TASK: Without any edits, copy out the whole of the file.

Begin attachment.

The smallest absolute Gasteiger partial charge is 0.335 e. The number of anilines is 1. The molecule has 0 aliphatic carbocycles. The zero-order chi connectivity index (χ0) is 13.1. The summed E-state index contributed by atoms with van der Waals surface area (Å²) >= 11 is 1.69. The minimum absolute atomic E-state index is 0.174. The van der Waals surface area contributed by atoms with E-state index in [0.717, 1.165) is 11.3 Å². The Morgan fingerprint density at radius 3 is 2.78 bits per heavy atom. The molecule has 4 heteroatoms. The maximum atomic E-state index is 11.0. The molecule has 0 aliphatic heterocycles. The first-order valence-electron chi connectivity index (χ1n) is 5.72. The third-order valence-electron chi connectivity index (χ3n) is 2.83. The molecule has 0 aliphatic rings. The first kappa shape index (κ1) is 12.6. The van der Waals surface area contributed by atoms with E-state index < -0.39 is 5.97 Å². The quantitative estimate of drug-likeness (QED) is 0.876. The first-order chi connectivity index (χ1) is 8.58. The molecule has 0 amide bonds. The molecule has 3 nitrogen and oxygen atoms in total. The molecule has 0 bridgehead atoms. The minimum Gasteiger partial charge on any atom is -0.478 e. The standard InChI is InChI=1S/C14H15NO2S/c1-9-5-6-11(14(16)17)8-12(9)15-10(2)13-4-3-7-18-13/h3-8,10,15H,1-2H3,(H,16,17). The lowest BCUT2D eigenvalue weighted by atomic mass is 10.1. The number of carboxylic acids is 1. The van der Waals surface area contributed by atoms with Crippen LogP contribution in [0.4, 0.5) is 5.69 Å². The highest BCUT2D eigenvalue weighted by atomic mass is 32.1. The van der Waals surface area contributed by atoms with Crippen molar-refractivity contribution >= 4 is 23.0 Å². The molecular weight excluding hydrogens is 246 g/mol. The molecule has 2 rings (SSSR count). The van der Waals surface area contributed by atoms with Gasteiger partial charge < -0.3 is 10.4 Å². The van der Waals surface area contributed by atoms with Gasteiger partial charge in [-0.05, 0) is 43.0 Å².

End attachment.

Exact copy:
The smallest absolute Gasteiger partial charge is 0.335 e. The number of anilines is 1. The molecule has 0 aliphatic carbocycles. The zero-order chi connectivity index (χ0) is 13.1. The summed E-state index contributed by atoms with van der Waals surface area (Å²) >= 11 is 1.69. The minimum absolute atomic E-state index is 0.174. The van der Waals surface area contributed by atoms with E-state index in [0.717, 1.165) is 11.3 Å². The Morgan fingerprint density at radius 3 is 2.78 bits per heavy atom. The molecule has 4 heteroatoms. The maximum atomic E-state index is 11.0. The molecule has 0 aliphatic heterocycles. The first-order valence-electron chi connectivity index (χ1n) is 5.72. The third-order valence-electron chi connectivity index (χ3n) is 2.83. The molecule has 0 aliphatic rings. The first kappa shape index (κ1) is 12.6. The van der Waals surface area contributed by atoms with E-state index < -0.39 is 5.97 Å². The quantitative estimate of drug-likeness (QED) is 0.876. The first-order chi connectivity index (χ1) is 8.58. The molecule has 0 amide bonds. The molecule has 3 nitrogen and oxygen atoms in total. The molecule has 0 bridgehead atoms. The minimum Gasteiger partial charge on any atom is -0.478 e. The standard InChI is InChI=1S/C14H15NO2S/c1-9-5-6-11(14(16)17)8-12(9)15-10(2)13-4-3-7-18-13/h3-8,10,15H,1-2H3,(H,16,17). The lowest BCUT2D eigenvalue weighted by atomic mass is 10.1. The number of carboxylic acids is 1. The van der Waals surface area contributed by atoms with Crippen LogP contribution in [0.4, 0.5) is 5.69 Å². The highest BCUT2D eigenvalue weighted by atomic mass is 32.1. The van der Waals surface area contributed by atoms with Crippen molar-refractivity contribution >= 4 is 23.0 Å². The molecular weight excluding hydrogens is 246 g/mol. The molecule has 2 rings (SSSR count). The van der Waals surface area contributed by atoms with Gasteiger partial charge < -0.3 is 10.4 Å². The van der Waals surface area contributed by atoms with Gasteiger partial charge in [-0.05, 0) is 43.0 Å².